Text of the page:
Henry Cary Jr.

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Henry Cary Jr.
BornMid to late 1600s
Died18th century
OccupationBuilding contractor
Years activeca. 1710 – 1730s
Known forAmpthill
St. John's Episcopal Church
Spouse(s)Sarah Sclater
Ann Edwards
ChildrenSeven (including Archibald Cary)
Parent(s)Henry Cary Sr.
Judith Lockey Cary

Henry Cary Jr. was an American planter and building contractor, active during the early 1700s.[1][2]


Cary was born in Colonial Virginia around the mid to late 1600s to Henry Cary Sr. and Judith Lockey Cary.[3] There are few surviving records of his early life but it is likely that he learned about contracting through his father, who also worked as a contractor.[4] Cary married three times and had seven children, three with his first wife Sarah Sclater and four with his second wife, Ann Edwards.[3]


Cary became visibly active in construction after his father's retirement in 1710 and in December 1720 he was authorized to work on the Governor's Palace, in Williamsburg, Virginia, a project that his father had begun but was unable to complete.[3] This was one of several jobs that Cary performed at Williamsburg and in 1726 he was hired to construct new gates for the Capitol.[5]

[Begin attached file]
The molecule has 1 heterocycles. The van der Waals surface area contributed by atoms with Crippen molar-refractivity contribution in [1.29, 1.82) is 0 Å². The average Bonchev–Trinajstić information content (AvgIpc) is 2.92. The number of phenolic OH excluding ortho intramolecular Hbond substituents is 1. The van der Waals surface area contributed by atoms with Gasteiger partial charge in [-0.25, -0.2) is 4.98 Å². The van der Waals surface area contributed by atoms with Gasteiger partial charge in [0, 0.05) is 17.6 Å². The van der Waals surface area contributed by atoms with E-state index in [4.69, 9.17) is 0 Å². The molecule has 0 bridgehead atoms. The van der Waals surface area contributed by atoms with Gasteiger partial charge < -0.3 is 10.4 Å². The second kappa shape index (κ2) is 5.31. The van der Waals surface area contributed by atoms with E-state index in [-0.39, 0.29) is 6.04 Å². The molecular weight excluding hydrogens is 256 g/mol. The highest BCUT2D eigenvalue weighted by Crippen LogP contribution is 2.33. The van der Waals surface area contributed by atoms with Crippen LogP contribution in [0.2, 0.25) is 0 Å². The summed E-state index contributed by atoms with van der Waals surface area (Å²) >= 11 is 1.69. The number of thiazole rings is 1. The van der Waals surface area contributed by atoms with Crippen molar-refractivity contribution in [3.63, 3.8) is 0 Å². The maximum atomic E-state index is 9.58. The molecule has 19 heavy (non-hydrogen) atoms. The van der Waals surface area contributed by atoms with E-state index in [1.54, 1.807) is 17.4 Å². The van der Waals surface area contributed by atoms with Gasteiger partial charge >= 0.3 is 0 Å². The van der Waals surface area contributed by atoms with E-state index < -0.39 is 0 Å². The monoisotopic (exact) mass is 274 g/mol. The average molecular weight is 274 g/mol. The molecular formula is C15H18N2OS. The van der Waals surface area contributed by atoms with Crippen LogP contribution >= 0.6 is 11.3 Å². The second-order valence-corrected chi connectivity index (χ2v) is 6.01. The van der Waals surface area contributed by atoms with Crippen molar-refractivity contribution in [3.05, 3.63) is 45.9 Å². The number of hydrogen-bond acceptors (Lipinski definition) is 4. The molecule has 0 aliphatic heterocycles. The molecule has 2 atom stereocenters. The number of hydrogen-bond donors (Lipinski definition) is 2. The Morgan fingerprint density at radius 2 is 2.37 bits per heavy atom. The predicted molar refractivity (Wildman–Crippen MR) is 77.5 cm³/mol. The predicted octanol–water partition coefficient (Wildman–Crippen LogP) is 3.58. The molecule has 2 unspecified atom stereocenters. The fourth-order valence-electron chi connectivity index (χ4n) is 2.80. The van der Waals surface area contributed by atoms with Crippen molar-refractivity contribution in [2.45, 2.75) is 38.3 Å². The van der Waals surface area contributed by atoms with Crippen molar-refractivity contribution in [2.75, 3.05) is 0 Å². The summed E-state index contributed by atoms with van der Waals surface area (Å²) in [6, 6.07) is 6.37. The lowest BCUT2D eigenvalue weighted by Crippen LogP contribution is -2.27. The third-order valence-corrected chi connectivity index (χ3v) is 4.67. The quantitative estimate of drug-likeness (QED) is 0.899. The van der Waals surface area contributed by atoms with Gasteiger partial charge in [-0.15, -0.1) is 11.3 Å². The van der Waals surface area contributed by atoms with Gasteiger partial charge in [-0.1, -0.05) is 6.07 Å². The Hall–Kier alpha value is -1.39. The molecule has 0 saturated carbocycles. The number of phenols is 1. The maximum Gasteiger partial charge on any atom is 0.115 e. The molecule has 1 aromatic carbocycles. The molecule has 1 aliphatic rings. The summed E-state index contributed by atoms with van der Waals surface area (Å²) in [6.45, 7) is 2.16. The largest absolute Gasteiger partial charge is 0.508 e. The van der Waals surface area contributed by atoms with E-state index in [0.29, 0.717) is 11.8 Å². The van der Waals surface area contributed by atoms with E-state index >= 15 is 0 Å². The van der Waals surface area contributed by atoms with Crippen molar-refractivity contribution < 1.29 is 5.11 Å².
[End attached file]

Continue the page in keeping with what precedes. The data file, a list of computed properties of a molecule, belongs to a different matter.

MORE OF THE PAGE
He went on to oversee the construction of St. John's Episcopal Church in Hampton (1728), and several buildings at the College of William & Mary: a chapel wing (1729) and the President's House (1732). Cary was also likely in charge of constructing the Brafferton building (1723).[1][6]

Around 1733, Cary moved to a large plantation on the south bank of the James River, just downstream from present day Richmond in Chesterfield County, Virginia, where he built Ampthill, which served as the Cary family home for many generations.[3]

See also[edit]


  1. ^ a b Kornwolf, James D.; Kornwolf, Georgiana W. (2002). Architecture and Town Planning in Colonial North America, Volume 1. Johns Hopkins University Press. pp. 1567, 1593, 1603. ISBN 978-0801859861. Retrieved July 8, 2015.
  2. ^ Fitzhugh Millar, John (1968). The Architects of the American Colonies: Or, Vitruvius Americanus. Barre Publishers. pp. 40–43. Retrieved July 8, 2015.
  3. ^ a b c d Lounsbury, Carl. "Henry Cary (d. by 1750)". Encyclopedia Virginia. Retrieved July 8, 2015.
  4. ^ Lounsbury, Carl. "Henry Cary (ca. 1650 – by 1720)". Encyclopedia Virginia. Retrieved July 8, 2015.
  5. ^ "Capitol of Colonial Williamsburg". Colonial Williamsburg Foundation. Retrieved July 8, 2015.
  6. ^ Beck Pritchard, Margaret; Lascara Sites, Virginia (1992). William Byrd II and His Lost History: Engravings of the Americas. Colonial Williamsburg Foundation. p. 52. ISBN 978-0879350888. Retrieved July 8, 2015.